Tuesday, July 31, 2007

Failure and Success

Lowell George: 20 Million Things

I have one reoccurring dream. In my dream, I am a senior in college, and my final project is due, but I haven't started it yet. When I dreamt this dream again this week, I was on my way across campus to meet with a counselor. I wanted to discuss with her my ambivalence about what I was supposed to be doing. It wasn't just a problem of procrastination: I was risking failure because I wanted to risk failure. What would happen if I failed? What would people think of me -- my friends, my professors, my parents?

I encountered many distractions on my way across campus that made me late for my meeting with my counselor. Another sign of my ambivalence. When we finally met, my counselor played me two songs on her stereo. One was an obscure tune that I recognized as Syd Barrett. The other was a faceless hit song. "Could be Beyonce, could be Nelly Furtado, could be anyone," I said. Somehow I felt my counselor was contrasting these two songs to make a point about success in the field of popular music, or any endeavor.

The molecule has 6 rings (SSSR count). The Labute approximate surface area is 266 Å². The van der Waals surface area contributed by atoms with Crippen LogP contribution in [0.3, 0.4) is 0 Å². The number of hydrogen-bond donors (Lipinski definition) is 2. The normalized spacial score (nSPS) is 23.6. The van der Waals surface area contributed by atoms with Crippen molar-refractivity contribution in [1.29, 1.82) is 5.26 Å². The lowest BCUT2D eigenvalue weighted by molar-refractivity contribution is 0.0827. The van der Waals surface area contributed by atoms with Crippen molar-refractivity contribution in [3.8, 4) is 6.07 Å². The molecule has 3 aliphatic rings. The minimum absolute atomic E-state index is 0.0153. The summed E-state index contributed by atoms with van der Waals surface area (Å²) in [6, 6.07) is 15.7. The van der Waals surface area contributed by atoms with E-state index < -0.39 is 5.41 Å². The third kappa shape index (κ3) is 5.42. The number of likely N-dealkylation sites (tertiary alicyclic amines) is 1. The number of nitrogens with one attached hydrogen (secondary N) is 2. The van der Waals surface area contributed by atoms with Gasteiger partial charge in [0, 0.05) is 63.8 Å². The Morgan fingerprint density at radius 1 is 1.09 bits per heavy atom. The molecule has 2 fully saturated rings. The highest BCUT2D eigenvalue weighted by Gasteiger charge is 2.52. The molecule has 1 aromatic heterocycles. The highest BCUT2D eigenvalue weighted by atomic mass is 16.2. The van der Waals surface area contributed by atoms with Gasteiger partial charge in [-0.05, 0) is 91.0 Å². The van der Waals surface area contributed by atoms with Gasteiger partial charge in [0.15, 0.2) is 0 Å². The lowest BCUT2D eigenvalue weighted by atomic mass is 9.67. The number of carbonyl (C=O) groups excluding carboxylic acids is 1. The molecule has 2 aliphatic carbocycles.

Then my dream became symbolic. My final project, which would allow me to graduate and begin a professional career, was a box. I had stuffed a dead rat into the box. What would happen when they discovered the dead rat where my project was supposed to be? Would they be disappointed or angry with me? Worse yet, what if no one cared? And why am I still having this dream, twenty years after I finished college?

My wife says the dream is telling me that "you listen to too much arcane music, and procrastinate instead of doing things that you need to do." Her point is amplified by this William Bowers column, where he concludes that engaging in "the eventlessness of (the) computer-crouch" is a way of disengaging oneself from the unpleasantries of the real world.


At 8/30/2007 2:35 AM , Blogger Sonic Reducer Radio said...

oooohhh man. I'm with you on this thought.

At 8/30/2007 7:04 AM , Blogger jonderneathica said...

Hey, thanks for reading! Which thought -- the one about spending too much time on the computer?


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